direct, though intangible investment in a healthy environment for his company.
Miller specifically aimed at endowing his small industrial town with the
‘quality of life’ that would attract to it the managerial and technical people
on whom a big high-technology business depends.
if business and particularly Nigerian business learns that to do well it has to
do good, can we hope to tackle the major challenges facing developing societies
today. The economic realities ahead are such that ‘social needs’ can be
financed increasingly only if their solution generates commensurate earning
which precisely is what business is known for. We can actually say firms
involved in Corporate Social Responsibility are actually not regretting because
of the increase it has made on their sales leading to profit and how they have
impacted the environment. The significance of corporate social responsibility
as a vital tool for the societal progressiveness cannot be over emphasized.
This can be seen from the points of view of showing concern for the welfare of
the community in order to reap peace, competent and cheaper manpower, a
platform for a better community; by making the host community worthy of
livelihood in terms of infrastructural development; and by boosting their
image, reducing advert cost, gaining an edge over competitors, and making your
name as a firm an household name in the society.
1.2 STATEMENT OF THE PROBLEM
In recent years there
have been series of arguments, debates and controversies among businessmen,
academics, government officials and the society in general on what should be
the principle objectives of business enterprises. Over the years, managers have
neglected the problems created by corporate firms to their host communities.
These problems possess a lot of threat and sometimes make life difficult for
these communities. The privilege giving
to organization to operate in the society stems from the fact that society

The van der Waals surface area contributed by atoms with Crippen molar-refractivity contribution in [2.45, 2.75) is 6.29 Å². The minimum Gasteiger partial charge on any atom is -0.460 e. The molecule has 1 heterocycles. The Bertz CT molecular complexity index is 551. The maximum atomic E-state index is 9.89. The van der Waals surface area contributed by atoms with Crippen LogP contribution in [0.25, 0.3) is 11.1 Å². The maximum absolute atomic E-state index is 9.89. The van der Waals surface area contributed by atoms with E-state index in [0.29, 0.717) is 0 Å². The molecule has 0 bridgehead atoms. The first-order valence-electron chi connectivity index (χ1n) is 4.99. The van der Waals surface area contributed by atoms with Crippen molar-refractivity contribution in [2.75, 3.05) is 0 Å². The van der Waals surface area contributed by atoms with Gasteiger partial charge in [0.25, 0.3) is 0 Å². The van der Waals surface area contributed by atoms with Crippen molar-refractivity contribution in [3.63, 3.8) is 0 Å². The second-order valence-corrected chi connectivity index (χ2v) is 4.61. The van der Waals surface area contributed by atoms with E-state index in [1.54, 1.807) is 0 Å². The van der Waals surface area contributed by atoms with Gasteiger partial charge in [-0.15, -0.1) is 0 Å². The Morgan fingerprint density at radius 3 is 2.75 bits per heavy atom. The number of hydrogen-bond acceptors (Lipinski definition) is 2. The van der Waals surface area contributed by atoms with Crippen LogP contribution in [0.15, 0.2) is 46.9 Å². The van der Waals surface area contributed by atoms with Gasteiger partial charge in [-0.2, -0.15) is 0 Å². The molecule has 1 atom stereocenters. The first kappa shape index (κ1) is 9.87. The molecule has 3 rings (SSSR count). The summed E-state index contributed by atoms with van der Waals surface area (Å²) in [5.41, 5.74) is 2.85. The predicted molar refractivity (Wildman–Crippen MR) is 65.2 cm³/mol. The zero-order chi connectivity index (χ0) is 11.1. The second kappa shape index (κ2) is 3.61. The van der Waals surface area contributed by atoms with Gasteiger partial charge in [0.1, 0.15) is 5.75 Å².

believes that there is a mutual interdependency existing between them, that is,
the organization and the society. The relationship between organizations and
their host community has become increasingly important.
Despite the roles played
by organizations carrying out corporate social responsibility and the growing
importance of social responsibility, the following issues have not been fully
Why should organizations be socially
responsible to their environment?
What benefits do organizations get from
performing its corporate social responsibility?
Why is social responsibility considered as
a waste drain of business resources?
Are organizations in Nigeria socially
In view of the perceived
information gap, it is therefore worthwhile collating and aggregating in a more
organized manner, the contributions of Nigerian corporations [using banking and
communications industries as a focus] to the well-being of the society.
1.3 RESEARCH QUESTIONS
To which degree are CSR commitments
successfully enacted in practice?
Is CSR perceived as a meaningful tool for
social and economic development?
What are the opportunities and limitations
What are the factors responsible for the
adoption of corporate social responsibility.
1.4 AIM AND OBJECTIVES OF THE STUDY
of this study has been to evaluate some of the opportunities and limitation for
Corporate Social Responsibility (CSR) to improve the socio-economic development